As one of the rare Dutch press photographers, Jeroen Oerlemans often worked in areas of crisis. He travelled to Afghanistan, Libya and Iraq on a regular basis. Whether they concerned wars, natural disasters, famines or the refugees crisis, the reports he made during his travels managed to give world problems a human face. At home with his family in Amsterdam, he primarily worked on commissioned portraits. Oerlemans’ photographs are characterized by an enormous involvement with the situations he captured, a strong sense of aesthetics and a sharp eye for composition. The exhibition was compiled by his wife Boes Hogewind and shows images that are at the heart of current affairs.
Jeroen Oerlemans visited numerous areas of conflict, from Haiti and the Sudan to the Lebanon. Although he was well aware of the fact that his work was dangerous, he felt an inner necessity to follow his heart. He aimed to show the impact of war, both on the world and on the local population. For the exhibition ‘Jeroen Oerlemans’, the focus of Hogewind’s choice lies on Oerlemans’ work as a reporter and therefore emphasizes the importance of independent reporting. From the famine in Chad (2004), that was the result of ethnic cleansing, and the destructive earthquake in Port-au-Prince (2010) to the riots that broke out after the fall of Gaddafi (2011) in Libya. With his camera, he also reported on the influx of refugees in Greece (2010) and the disaster site of flight MH17 (2014) in the Ukraine.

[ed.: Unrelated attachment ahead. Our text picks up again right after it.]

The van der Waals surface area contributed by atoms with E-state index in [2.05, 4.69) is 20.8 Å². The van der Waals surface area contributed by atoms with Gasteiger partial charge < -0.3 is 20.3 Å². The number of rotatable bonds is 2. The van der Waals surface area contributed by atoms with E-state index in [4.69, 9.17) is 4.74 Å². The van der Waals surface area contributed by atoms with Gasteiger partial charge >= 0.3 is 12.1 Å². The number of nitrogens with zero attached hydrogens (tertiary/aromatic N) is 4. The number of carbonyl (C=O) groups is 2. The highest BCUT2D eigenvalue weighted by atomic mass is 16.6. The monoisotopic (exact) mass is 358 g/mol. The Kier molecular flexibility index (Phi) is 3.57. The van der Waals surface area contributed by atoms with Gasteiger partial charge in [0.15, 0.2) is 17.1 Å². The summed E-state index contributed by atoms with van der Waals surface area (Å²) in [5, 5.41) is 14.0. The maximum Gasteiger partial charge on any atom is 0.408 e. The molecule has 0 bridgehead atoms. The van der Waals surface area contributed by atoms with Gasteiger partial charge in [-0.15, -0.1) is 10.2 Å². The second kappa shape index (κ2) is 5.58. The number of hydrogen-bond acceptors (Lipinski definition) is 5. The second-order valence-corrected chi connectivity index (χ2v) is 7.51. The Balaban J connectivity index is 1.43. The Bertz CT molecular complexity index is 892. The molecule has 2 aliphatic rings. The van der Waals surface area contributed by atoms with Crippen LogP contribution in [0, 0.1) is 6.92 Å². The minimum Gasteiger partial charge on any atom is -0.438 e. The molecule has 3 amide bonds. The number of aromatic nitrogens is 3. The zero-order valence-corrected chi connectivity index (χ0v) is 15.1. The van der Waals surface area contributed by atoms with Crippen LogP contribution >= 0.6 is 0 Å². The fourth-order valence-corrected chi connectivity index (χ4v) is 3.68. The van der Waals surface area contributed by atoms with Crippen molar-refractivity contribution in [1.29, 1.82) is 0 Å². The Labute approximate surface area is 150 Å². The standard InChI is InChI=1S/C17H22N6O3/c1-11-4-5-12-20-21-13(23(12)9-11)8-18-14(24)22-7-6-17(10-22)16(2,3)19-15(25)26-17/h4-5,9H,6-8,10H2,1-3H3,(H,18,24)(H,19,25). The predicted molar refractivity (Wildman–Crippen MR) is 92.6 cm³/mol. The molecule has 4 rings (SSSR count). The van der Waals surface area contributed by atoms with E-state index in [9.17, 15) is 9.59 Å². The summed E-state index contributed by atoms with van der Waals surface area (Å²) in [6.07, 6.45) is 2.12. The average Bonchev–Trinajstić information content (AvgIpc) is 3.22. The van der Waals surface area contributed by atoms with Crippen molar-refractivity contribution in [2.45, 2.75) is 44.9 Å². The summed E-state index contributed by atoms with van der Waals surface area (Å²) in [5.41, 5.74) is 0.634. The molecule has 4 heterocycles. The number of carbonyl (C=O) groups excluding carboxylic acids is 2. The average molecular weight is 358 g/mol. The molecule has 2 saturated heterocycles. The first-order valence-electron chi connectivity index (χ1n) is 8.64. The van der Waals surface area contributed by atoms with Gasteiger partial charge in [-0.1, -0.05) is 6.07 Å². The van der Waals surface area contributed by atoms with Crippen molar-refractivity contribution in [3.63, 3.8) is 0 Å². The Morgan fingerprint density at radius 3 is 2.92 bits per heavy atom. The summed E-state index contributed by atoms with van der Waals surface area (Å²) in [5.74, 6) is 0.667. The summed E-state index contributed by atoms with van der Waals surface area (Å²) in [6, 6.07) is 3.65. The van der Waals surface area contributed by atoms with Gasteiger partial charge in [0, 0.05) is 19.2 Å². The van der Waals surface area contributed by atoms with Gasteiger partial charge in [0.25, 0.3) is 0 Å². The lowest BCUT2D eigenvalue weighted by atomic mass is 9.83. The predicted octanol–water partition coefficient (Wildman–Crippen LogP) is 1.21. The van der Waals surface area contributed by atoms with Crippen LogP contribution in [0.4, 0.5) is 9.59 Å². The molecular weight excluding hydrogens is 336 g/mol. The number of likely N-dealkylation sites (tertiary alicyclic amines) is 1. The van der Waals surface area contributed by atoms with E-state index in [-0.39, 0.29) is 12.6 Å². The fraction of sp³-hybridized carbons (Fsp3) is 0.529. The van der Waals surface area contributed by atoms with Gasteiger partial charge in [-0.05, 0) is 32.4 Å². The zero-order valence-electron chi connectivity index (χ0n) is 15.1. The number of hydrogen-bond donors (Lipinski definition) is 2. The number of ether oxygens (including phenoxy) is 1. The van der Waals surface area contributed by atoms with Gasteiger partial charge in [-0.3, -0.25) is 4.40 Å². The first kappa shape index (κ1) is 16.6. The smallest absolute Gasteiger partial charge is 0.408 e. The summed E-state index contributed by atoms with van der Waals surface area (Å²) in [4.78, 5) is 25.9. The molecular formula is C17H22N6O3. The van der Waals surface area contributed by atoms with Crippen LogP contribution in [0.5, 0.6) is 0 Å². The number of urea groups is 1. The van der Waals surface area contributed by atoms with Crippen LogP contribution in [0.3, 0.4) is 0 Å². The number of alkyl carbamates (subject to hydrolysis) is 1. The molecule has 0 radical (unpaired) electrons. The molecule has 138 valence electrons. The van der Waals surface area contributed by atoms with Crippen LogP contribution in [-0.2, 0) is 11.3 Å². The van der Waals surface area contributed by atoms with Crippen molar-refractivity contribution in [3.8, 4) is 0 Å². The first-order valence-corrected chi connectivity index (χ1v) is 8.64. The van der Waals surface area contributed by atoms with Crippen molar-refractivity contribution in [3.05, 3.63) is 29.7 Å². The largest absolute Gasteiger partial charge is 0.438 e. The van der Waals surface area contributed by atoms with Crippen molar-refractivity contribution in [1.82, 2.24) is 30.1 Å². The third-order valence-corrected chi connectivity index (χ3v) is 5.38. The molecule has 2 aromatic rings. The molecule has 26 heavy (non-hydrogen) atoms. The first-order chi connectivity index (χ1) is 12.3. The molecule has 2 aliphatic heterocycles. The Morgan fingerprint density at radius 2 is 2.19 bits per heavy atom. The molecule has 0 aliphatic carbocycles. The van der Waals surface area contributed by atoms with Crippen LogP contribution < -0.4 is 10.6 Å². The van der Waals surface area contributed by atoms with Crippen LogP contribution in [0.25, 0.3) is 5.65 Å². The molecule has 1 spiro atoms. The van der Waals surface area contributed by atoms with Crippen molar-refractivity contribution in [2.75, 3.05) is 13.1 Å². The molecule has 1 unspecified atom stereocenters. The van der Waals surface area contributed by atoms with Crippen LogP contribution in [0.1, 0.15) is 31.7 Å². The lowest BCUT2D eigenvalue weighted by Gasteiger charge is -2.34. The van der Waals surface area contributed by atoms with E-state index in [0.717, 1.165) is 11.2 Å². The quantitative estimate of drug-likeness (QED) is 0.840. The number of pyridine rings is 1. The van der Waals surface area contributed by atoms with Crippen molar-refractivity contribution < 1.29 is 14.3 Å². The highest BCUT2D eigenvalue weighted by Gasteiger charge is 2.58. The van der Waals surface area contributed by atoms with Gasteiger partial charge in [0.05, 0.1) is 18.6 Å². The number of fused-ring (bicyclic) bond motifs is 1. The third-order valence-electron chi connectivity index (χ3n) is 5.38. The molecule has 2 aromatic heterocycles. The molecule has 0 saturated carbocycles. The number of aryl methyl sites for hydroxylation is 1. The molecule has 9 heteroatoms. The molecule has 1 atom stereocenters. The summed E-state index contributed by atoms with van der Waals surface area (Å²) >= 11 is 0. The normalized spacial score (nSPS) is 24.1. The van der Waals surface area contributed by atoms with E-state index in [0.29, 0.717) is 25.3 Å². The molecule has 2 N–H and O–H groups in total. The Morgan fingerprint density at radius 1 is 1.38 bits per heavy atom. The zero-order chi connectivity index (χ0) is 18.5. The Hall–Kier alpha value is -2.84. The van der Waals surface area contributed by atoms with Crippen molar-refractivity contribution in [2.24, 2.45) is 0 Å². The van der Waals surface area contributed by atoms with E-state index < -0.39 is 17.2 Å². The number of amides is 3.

Jeroen Oerlemans (1970-2016) was a three-time recipient of the first prize in the Silver Camera foreign news category. In 2008, 2010 and 2011 he received this award for his photographs of the Greek-Turkish border region, Afghanistan and Libya. For a photograph made in the Lebanon he received an honourable mention in the World Press Photo’s news category in 2007. His work has been published in numerous international media outlets such as Newsweek, Time, The Guardian and The Sunday Times. In 2016, Knack commissioned Oerlemans to travel to Libya, where he was shot dead by an IS sniper in the Libyan city of Sirte on October 2nd.
JEROEN OERLEMANS at Rotterdam Kunsthal continues until 4th March.